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The contribution of an injury data registry system to injury surveillance in rural Iran: community health workers and health authorities views and concerns
  1. F Rezapur-Shahkolai*,
  2. M Naghavi,
  3. M Shokouhi,
  4. L Laflamme
  1. Correspondence Department of Public Health, School of Public Health and Center for Health Research, Hamadan University of Medical Sciences, Hamadan 65178/518, Iran

Abstract

Background Injury prevention and control require that accurate data be continuously gathered, analysed and disseminated. A new injury data registry system has recently been piloted and is in the progress of being implemented in rural areas of Iran. This study aims at highlighting areas of consensus and of differences of opinion between different groups of stakeholders concerning the new registration systems potential for injury surveillance and control.

Methods This interview-based study gathered the opinions of stakeholders from national, provincial, and district levels, including community health workers (called Behvarzes) concerning the acceptance, functioning and potential for injury prevention of the new system. The answers provided by all respondents except for the heads of villages are considered (64 Behvarzes and 27 other stakeholders). Attention was paid to the answers provided regarding the acceptance of the injury information system; the weaknesses and strengths identified, and the facilitators and barriers for it to be integrated into the work of the community health workers.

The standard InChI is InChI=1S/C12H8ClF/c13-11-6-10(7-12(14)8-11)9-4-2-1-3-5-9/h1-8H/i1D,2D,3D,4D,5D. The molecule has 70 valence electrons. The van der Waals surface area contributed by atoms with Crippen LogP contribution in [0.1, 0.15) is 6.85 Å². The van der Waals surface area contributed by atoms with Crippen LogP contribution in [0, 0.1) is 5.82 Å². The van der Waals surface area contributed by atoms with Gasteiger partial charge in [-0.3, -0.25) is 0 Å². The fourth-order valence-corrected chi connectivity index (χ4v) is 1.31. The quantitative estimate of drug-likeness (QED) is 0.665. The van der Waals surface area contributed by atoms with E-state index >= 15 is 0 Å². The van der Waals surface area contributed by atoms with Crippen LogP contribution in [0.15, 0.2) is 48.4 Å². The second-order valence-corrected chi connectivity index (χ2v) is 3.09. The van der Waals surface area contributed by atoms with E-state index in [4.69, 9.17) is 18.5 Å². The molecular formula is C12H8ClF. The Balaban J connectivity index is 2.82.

Results Most Behvarzes (53 of 64) and about half of the other stakeholders (13 of 27) expressed positive opinions regarding their acceptance of the system. Consensuses between the two groups of respondents were stronger regarding the potential of the system to determine the incidence of specific types of injuries; and also the sex and age related injury distributions. Most interviewees also considered that the system could provide data of interest for future injury control and prevention. The facilitator of the system most frequently mentioned was the Behvarzes, who come from the local community and reside there. Nonetheless, their high workload and multiple tasks in the health house were regarded as likely barriers to their commitment to the system. Behvarzes mentioned that they would appreciate feed back about the information they gather, in the form of for example reports from upper level authorities, in particular about how that information affects injury control and prevention at community level.

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